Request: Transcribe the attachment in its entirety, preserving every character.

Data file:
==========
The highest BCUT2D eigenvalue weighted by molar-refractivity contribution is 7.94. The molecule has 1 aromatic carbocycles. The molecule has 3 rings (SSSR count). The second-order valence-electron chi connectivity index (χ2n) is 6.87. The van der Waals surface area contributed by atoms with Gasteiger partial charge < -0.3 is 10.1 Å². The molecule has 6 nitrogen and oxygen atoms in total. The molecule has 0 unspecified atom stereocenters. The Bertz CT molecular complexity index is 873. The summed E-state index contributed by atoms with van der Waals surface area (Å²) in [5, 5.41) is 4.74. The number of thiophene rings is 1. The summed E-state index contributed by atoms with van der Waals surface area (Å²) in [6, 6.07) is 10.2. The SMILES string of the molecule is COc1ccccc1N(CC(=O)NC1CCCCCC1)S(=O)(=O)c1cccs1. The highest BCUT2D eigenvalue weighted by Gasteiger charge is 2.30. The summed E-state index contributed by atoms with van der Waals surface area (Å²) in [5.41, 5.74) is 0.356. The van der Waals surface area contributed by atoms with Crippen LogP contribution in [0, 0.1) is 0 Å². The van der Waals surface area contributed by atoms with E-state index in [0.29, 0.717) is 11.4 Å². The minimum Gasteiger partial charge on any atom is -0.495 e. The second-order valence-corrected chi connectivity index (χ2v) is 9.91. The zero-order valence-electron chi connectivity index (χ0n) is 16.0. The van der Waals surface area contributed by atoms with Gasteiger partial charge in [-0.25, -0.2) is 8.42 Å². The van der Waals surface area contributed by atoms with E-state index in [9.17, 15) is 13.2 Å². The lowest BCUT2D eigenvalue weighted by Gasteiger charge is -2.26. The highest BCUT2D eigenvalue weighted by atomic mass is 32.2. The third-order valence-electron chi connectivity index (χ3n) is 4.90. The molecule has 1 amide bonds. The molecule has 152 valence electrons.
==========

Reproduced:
The highest BCUT2D eigenvalue weighted by molar-refractivity contribution is 7.94. The molecule has 1 aromatic carbocycles. The molecule has 3 rings (SSSR count). The second-order valence-electron chi connectivity index (χ2n) is 6.87. The van der Waals surface area contributed by atoms with Gasteiger partial charge < -0.3 is 10.1 Å². The molecule has 6 nitrogen and oxygen atoms in total. The molecule has 0 unspecified atom stereocenters. The Bertz CT molecular complexity index is 873. The summed E-state index contributed by atoms with van der Waals surface area (Å²) in [5, 5.41) is 4.74. The number of thiophene rings is 1. The summed E-state index contributed by atoms with van der Waals surface area (Å²) in [6, 6.07) is 10.2. The SMILES string of the molecule is COc1ccccc1N(CC(=O)NC1CCCCCC1)S(=O)(=O)c1cccs1. The highest BCUT2D eigenvalue weighted by Gasteiger charge is 2.30. The summed E-state index contributed by atoms with van der Waals surface area (Å²) in [5.41, 5.74) is 0.356. The van der Waals surface area contributed by atoms with Crippen LogP contribution in [0, 0.1) is 0 Å². The van der Waals surface area contributed by atoms with E-state index in [0.29, 0.717) is 11.4 Å². The minimum Gasteiger partial charge on any atom is -0.495 e. The second-order valence-corrected chi connectivity index (χ2v) is 9.91. The zero-order valence-electron chi connectivity index (χ0n) is 16.0. The van der Waals surface area contributed by atoms with Gasteiger partial charge in [-0.25, -0.2) is 8.42 Å². The van der Waals surface area contributed by atoms with E-state index in [9.17, 15) is 13.2 Å². The lowest BCUT2D eigenvalue weighted by Gasteiger charge is -2.26. The highest BCUT2D eigenvalue weighted by atomic mass is 32.2. The third-order valence-electron chi connectivity index (χ3n) is 4.90. The molecule has 1 amide bonds. The molecule has 152 valence electrons.